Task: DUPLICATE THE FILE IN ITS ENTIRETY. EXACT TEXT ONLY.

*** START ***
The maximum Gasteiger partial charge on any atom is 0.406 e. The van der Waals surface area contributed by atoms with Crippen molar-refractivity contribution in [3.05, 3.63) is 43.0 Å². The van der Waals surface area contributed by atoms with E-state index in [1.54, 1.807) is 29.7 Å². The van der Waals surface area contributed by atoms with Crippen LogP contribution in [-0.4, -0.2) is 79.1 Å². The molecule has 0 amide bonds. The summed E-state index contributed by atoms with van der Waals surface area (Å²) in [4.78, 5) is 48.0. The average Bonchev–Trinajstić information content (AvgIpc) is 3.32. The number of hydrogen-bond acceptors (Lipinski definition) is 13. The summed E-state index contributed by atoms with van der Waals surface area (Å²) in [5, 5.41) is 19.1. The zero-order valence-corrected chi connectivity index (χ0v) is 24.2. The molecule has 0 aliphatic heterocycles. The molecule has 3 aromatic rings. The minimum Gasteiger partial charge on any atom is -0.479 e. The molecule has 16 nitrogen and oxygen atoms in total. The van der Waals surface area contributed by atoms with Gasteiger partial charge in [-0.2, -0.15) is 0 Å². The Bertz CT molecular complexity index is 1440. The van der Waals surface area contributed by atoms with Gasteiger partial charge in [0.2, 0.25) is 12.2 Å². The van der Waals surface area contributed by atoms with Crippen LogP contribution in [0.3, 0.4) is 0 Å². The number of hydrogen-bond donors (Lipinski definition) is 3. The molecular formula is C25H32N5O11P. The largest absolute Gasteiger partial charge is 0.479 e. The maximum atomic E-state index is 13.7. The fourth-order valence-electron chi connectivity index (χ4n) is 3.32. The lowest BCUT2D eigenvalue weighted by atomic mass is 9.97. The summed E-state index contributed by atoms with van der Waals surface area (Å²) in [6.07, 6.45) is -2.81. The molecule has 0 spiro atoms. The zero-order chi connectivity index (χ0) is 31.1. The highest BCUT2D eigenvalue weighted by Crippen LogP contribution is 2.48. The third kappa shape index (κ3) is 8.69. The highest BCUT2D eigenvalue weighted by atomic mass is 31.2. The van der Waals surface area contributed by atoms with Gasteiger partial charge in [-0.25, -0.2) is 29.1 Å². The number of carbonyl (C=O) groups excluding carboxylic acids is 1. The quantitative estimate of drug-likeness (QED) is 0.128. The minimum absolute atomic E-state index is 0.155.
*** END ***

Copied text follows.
The maximum Gasteiger partial charge on any atom is 0.406 e. The van der Waals surface area contributed by atoms with Crippen molar-refractivity contribution in [3.05, 3.63) is 43.0 Å². The van der Waals surface area contributed by atoms with E-state index in [1.54, 1.807) is 29.7 Å². The van der Waals surface area contributed by atoms with Crippen LogP contribution in [-0.4, -0.2) is 79.1 Å². The molecule has 0 amide bonds. The summed E-state index contributed by atoms with van der Waals surface area (Å²) in [4.78, 5) is 48.0. The average Bonchev–Trinajstić information content (AvgIpc) is 3.32. The number of hydrogen-bond acceptors (Lipinski definition) is 13. The summed E-state index contributed by atoms with van der Waals surface area (Å²) in [5, 5.41) is 19.1. The zero-order valence-corrected chi connectivity index (χ0v) is 24.2. The molecule has 0 aliphatic heterocycles. The molecule has 3 aromatic rings. The minimum Gasteiger partial charge on any atom is -0.479 e. The molecule has 16 nitrogen and oxygen atoms in total. The van der Waals surface area contributed by atoms with Gasteiger partial charge in [-0.2, -0.15) is 0 Å². The Bertz CT molecular complexity index is 1440. The van der Waals surface area contributed by atoms with Gasteiger partial charge in [0.2, 0.25) is 12.2 Å². The van der Waals surface area contributed by atoms with Crippen LogP contribution in [0.3, 0.4) is 0 Å². The number of hydrogen-bond donors (Lipinski definition) is 3. The molecular formula is C25H32N5O11P. The largest absolute Gasteiger partial charge is 0.479 e. The maximum atomic E-state index is 13.7. The fourth-order valence-electron chi connectivity index (χ4n) is 3.32. The lowest BCUT2D eigenvalue weighted by atomic mass is 9.97. The summed E-state index contributed by atoms with van der Waals surface area (Å²) in [6.07, 6.45) is -2.81. The molecule has 0 spiro atoms. The zero-order chi connectivity index (χ0) is 31.1. The highest BCUT2D eigenvalue weighted by Crippen LogP contribution is 2.48. The third kappa shape index (κ3) is 8.69. The highest BCUT2D eigenvalue weighted by atomic mass is 31.2. The van der Waals surface area contributed by atoms with Gasteiger partial charge in [-0.25, -0.2) is 29.1 Å². The number of carbonyl (C=O) groups excluding carboxylic acids is 1. The quantitative estimate of drug-likeness (QED) is 0.128. The minimum absolute atomic E-state index is 0.155.